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Sleep During Pregnancy: Get the Rest You Need

Sleep During Pregnancy: Get the Rest You Need

Put your pregnancy sleep obstacles—from leg cramps to mom-to-be worries—to bed.

Quality sleep during pregnancy is important as you support your baby’s development. But what happens when bathroom urges, leg cramps, mom-to-be worries, and just getting comfortable are keeping you from sleeping while pregnant? Try these tips.

For many women, the first trimester is the best one sleep-wise. Your body is working hard to nurture and protect your baby’s new home. Plus your heart is pumping faster and you’re creating more blood. All of this results in fatigue during those first few months. Many women find that they are sleepy all the time, and afternoon naps and nighttime sleep during pregnancy seem to come easily. However, as you enter your second and third trimesters, a bigger belly, leg cramps, and bathroom urges can cause restless nights. These strategies for better sleeping while pregnant can help you get the rest you and your baby need.

Getting Comfortable

  • Try sleeping on your side. This position will help relieve any discomfort from the baby’s weight—especially on your back. If possible, try sleeping on your left side; it helps improve circulation and will keep your uterus from applying pressure to your liver, which is on your right side.
  • Snuggle with a pillow. To help support your abdomen, place a pillow under your stomach. Placing another pillow between your knees may also take away some back stress and pressure.
  • Clear congestion. Saline nasal sprays and humidifiers can help combat congestion, which affects many pregnant women, especially at night.

Preventing Wake-Ups

  • Kick the cramps. If leg cramps are keeping you up, do calf stretches before bed, make sure you’re drinking enough water, and exercise regularly—all may help reduce charley horses. Some preliminary research suggests that magnesium may help, too, but stick with food sources such as whole grains and beans. Don’t take a magnesium supplement without your doctor’s OK.
  • Calm your legs. Restless leg syndrome, the constant need to move your legs, can affect some women during pregnancy and is thought to be caused by low levels of iron and/or folic acid. Make sure you’re getting enough iron in your diet by eating lean meat and fish. It’s best to get folic acid from a prenatal supplement, which can support all of your nutrient needs.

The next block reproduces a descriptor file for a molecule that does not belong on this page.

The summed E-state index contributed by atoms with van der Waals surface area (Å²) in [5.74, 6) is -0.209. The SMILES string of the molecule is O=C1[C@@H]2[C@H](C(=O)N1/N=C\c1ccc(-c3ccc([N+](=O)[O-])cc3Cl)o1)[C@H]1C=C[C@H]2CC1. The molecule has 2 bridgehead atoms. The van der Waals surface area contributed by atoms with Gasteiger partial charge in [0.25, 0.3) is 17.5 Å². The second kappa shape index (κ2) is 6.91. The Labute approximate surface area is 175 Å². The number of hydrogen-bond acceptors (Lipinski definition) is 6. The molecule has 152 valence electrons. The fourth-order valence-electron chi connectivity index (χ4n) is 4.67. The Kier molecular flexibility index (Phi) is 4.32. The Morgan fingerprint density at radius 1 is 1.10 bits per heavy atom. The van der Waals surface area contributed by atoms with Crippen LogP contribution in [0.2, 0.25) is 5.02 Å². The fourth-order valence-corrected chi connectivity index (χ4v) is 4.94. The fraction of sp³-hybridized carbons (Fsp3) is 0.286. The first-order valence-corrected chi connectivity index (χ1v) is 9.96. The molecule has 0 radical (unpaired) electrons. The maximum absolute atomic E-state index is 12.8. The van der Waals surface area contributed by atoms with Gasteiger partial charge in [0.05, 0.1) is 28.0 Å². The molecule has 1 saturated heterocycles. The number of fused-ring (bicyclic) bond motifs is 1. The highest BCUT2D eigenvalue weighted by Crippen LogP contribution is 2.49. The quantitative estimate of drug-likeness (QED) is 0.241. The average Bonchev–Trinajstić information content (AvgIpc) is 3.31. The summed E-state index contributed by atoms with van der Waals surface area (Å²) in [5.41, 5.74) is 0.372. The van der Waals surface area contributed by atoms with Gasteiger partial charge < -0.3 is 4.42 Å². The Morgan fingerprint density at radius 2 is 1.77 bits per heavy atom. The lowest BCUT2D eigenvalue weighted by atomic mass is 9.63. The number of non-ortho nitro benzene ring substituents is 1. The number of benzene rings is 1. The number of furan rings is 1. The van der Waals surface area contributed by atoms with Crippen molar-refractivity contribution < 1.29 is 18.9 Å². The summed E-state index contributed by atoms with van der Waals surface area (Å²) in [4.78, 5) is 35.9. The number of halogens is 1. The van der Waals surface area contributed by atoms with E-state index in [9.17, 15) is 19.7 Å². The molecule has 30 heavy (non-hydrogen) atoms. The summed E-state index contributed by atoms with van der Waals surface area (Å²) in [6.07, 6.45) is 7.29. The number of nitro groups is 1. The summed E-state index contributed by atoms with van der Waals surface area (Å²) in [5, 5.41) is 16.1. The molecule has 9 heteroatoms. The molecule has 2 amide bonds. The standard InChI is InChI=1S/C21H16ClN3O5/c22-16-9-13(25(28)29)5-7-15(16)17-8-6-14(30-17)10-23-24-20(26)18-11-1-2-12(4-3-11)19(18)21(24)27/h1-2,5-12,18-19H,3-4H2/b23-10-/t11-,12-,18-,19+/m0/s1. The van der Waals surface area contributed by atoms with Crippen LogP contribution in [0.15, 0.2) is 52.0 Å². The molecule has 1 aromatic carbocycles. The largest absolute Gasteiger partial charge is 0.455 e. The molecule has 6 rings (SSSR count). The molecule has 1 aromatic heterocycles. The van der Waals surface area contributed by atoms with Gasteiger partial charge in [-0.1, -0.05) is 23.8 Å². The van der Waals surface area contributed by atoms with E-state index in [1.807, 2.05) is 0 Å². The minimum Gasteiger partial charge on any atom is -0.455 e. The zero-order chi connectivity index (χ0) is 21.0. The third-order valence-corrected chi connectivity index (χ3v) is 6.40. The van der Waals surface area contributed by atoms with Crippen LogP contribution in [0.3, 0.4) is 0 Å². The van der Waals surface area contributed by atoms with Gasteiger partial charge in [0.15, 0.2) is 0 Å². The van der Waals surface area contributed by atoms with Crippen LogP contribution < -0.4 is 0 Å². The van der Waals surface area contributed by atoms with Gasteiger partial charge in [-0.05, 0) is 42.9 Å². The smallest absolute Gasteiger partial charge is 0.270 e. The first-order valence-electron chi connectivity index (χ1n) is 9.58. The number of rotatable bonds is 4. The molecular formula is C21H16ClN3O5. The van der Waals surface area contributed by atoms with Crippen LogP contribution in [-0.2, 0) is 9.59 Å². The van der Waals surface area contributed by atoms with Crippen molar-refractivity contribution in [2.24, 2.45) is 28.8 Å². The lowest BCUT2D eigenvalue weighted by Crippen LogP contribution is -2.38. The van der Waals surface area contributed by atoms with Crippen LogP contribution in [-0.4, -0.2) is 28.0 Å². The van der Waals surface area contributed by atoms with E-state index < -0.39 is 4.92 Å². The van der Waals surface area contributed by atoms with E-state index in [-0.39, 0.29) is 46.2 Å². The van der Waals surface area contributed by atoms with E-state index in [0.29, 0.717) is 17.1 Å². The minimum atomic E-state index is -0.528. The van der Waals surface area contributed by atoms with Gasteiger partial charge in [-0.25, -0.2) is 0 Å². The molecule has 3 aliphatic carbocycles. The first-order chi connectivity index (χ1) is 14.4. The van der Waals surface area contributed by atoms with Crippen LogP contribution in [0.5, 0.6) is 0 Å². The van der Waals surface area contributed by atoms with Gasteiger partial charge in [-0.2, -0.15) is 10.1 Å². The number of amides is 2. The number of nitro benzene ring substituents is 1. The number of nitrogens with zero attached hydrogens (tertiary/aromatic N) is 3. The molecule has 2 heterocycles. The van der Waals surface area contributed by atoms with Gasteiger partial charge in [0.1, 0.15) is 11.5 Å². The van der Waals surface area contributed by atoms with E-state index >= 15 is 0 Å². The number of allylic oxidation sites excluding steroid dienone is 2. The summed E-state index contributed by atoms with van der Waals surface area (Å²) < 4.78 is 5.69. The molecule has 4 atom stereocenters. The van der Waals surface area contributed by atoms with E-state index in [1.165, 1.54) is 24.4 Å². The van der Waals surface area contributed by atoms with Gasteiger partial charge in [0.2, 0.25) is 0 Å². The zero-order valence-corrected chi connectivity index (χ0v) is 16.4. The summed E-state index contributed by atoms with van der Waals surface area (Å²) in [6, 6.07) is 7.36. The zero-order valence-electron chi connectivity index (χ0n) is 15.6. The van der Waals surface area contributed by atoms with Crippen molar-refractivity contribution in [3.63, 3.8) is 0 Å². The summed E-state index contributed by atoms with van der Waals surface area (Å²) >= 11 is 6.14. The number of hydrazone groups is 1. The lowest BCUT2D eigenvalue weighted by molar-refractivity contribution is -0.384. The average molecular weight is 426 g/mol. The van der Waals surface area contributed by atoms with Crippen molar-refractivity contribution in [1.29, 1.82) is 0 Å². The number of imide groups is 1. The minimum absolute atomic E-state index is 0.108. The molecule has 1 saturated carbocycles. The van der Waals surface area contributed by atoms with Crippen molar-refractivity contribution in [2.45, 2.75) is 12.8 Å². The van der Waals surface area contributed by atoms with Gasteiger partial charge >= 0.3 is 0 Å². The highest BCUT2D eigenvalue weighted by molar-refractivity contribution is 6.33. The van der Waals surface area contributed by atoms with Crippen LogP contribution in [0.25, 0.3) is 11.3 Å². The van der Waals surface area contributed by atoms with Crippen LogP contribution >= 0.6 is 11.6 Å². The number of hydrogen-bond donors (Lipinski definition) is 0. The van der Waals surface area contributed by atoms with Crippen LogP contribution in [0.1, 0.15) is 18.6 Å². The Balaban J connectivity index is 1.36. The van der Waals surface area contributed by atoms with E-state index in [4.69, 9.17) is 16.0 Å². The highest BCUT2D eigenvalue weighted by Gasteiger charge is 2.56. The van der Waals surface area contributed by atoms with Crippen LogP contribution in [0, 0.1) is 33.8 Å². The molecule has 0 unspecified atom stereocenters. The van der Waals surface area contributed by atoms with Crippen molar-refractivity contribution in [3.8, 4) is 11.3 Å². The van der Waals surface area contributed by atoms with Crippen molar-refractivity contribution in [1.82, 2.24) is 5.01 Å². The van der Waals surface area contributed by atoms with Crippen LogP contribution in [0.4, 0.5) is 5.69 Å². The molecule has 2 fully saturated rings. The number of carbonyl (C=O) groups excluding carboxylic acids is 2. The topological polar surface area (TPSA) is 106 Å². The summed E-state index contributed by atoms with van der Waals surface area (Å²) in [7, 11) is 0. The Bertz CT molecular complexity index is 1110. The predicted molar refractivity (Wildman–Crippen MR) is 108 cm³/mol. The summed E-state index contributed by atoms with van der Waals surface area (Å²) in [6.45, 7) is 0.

• Rest your worries. If you wake up with anxiety, try attending a birth, parenting, or even a prenatal yoga class. Sharing with other moms-to-be can help ease your worries and allow you to feel more in control.
  • Reduce bathroom trips. Bothered by needing to go to the bathroom repeatedly during the night? Try drinking plenty of fluids early in the day, then cutting back later.
  • Watch for heartburn triggers. Heartburn affects many pregnant women and can be particularly bothersome in the evening hours, preventing sleep. Try eating smaller meals, and avoid fried or spicy foods, citrus juice, and carbonated drinks. Elevating your head (with a pillow or by slightly raising the head of your bed) can also help.

Healthy Habits to Encourage Sleep

  • Get into a routine If you’re going to take a nap, take it earlier in the day. Then go to bed and wake up at the same time each day. By getting into a sleep routine, your body will start adjusting to this schedule.
  • Exercise during the day. Exercise is a great way to keep your weight gain on track (excessive weight gain can affect sleep comfort), reduce stress, and improve circulation (which helps with leg cramps). For most women, it’s best to keep exercise earlier in the day—it can have an energizing effect that you don’t need close to bedtime.

If sleep during pregnancy continues to elude you, bring up the issue with your doctor. Sleep is key to maintaining the energy you and your baby need during these months.

All information on Enfamil, including but not limited to information about health, medical conditions, and nutrition, is intended for your general knowledge and is not a substitute for a healthcare professional's medical identification, advice, or management for specific medical conditions. You should seek medical care and consult your doctor or pediatrician for any specific health or nutrition issues. Never disregard professional medical advice or delay seeking medical treatment, care, or help because of information you have read on Enfamil.